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Land


The pressure on land resources has increased in recent years. Economic growth has come at the expense of natural resources and ecosystems, for example, due to perverse incentives, deforestation and forest degradation alone will likely cost the global economy more than the losses in the 2008 financial crisis. Improving land-resource and sustainable land management systems to prevent land degradation, including soil erosion, has been increasingly recognized as an important goal, and there are many examples of effective progress. Coordinated efforts in the Brazilian Amazon have shown that innovative policies on forest monitoring, land tenure and law enforcement, together with consumer-driven initiatives, can have a significant impact on lowering deforestation rates.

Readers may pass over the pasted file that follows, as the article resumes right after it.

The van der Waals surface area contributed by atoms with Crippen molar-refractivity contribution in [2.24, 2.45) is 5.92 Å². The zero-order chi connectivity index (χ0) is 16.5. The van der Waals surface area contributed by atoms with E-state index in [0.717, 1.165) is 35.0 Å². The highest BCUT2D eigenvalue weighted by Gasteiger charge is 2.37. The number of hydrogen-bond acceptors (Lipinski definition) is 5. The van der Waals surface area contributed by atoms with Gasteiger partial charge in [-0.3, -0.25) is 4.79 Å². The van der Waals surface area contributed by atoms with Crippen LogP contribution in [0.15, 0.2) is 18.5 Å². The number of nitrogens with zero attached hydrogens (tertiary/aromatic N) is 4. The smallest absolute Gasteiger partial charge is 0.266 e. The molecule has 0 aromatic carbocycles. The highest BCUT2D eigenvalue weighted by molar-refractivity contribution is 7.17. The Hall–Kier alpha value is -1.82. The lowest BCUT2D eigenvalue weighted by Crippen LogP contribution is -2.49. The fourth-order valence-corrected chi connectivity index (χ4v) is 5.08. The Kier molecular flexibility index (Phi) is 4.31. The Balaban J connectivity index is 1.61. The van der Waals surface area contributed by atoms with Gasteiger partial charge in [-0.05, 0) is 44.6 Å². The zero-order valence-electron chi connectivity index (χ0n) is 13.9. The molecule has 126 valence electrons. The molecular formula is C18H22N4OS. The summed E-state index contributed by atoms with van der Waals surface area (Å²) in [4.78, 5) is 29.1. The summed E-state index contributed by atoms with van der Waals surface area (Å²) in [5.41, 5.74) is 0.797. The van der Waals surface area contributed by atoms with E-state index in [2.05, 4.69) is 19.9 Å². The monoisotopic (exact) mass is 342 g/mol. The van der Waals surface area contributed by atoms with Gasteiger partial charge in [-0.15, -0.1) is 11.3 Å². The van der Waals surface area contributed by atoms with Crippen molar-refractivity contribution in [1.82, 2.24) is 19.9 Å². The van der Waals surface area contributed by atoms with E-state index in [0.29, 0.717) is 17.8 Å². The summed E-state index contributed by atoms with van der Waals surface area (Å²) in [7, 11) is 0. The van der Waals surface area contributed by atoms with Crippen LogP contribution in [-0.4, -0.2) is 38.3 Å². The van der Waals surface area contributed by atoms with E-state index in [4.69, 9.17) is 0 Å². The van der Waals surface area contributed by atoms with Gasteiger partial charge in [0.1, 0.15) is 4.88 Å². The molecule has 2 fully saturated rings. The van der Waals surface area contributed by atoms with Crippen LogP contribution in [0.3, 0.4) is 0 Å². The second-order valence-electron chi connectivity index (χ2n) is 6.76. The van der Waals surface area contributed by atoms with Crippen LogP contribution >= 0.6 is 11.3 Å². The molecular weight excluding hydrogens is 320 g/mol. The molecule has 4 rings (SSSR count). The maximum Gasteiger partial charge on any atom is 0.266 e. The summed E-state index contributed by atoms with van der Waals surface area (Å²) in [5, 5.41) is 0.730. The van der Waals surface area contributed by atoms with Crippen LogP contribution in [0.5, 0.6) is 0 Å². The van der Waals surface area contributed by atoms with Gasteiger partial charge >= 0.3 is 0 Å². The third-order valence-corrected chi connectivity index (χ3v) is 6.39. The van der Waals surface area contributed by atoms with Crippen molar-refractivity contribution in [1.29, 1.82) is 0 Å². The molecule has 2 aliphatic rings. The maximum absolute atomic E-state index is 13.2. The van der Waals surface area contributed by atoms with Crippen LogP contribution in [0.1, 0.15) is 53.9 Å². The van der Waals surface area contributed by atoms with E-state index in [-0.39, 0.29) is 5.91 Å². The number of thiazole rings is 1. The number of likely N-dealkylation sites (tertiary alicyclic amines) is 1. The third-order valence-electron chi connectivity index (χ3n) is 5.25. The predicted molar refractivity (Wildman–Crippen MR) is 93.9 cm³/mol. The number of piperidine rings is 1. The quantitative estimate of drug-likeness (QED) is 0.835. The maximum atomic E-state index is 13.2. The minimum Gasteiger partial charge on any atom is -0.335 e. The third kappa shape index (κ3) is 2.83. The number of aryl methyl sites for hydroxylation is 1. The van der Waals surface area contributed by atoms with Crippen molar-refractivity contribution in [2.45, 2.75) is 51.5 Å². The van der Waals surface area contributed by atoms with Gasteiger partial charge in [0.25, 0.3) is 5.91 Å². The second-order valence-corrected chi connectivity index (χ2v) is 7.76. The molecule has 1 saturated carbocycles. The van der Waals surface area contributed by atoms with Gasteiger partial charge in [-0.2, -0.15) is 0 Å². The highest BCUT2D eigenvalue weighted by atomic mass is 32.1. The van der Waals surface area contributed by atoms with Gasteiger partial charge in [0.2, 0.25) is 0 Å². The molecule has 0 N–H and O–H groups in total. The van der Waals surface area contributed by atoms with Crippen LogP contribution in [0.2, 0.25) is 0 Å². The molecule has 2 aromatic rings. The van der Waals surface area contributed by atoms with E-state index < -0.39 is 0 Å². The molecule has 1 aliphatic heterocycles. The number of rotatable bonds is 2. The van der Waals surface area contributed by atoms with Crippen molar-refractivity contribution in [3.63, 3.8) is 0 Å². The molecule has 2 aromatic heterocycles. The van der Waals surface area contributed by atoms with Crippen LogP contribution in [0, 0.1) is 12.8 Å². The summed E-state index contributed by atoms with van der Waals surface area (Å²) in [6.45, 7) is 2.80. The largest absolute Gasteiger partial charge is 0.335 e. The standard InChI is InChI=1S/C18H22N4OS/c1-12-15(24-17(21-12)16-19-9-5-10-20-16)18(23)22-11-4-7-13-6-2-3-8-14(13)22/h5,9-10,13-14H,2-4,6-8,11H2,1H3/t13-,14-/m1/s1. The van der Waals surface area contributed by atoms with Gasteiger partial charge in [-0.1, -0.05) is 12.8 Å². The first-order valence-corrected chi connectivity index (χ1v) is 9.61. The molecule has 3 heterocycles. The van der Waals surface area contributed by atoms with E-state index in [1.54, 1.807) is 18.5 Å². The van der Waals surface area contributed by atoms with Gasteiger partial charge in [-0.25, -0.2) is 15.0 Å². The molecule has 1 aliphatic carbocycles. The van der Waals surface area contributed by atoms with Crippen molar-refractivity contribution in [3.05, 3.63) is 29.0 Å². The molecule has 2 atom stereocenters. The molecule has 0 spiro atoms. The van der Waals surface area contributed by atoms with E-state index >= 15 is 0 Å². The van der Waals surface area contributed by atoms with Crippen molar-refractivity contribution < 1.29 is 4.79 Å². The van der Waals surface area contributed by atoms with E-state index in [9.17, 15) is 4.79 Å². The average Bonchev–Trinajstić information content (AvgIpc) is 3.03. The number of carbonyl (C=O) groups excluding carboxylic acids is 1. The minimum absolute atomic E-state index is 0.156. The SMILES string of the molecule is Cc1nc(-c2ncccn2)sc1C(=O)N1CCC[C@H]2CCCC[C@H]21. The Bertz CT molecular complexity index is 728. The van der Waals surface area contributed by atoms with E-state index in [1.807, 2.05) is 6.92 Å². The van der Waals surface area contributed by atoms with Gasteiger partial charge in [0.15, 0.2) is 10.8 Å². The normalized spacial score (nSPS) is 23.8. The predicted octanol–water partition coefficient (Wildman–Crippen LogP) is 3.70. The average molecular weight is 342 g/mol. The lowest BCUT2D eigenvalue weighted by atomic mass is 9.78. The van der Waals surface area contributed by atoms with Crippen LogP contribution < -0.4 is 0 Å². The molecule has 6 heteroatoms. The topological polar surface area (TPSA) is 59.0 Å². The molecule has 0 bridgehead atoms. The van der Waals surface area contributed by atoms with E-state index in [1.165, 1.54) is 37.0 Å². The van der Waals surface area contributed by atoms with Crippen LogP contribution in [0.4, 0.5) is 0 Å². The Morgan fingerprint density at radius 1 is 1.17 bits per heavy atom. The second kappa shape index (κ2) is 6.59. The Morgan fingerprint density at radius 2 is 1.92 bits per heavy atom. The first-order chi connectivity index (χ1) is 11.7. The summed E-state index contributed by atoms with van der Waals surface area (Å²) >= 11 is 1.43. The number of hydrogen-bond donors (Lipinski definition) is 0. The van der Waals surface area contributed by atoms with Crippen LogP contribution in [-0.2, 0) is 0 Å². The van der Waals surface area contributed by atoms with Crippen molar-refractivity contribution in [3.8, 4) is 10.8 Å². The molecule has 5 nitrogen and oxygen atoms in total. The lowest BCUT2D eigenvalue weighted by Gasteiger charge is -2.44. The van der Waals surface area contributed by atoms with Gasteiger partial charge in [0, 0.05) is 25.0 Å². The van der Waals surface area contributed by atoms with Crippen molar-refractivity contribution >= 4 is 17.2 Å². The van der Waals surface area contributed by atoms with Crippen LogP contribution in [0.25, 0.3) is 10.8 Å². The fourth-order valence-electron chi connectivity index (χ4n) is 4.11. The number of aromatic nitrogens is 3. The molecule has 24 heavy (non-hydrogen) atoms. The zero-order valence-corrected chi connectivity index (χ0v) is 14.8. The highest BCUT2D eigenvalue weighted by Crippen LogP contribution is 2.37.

Figure 3: Change in global population and in meat, fish and seafood supplies, 1992–2007


OPEN PDF: http://www.unep.org/geo/pdfs/geo5/SPM-03-keeping-track-global-pop.pdf 


Some forestry and agroforestry systems, as well as efforts to reduce land conversion to other uses, offer examples that can result in the maintenance and enhancement of terrestrial carbon stocks and contribute to conservation and the sustainable use of biodiversity. Appropriate forest management could include natural regeneration of degraded forests and reforestation, regulating the diversion of forest land for non-forest purposes with comprehensive mechanisms for compensatory afforestation and the adoption of agroforestry. Efforts to better understand ecosystem services provided by various land uses, as well as the valuation of natural capital, are at an early stage of development and should be strengthened. Overall, however, the challenges are severe and successes relatively few in number.

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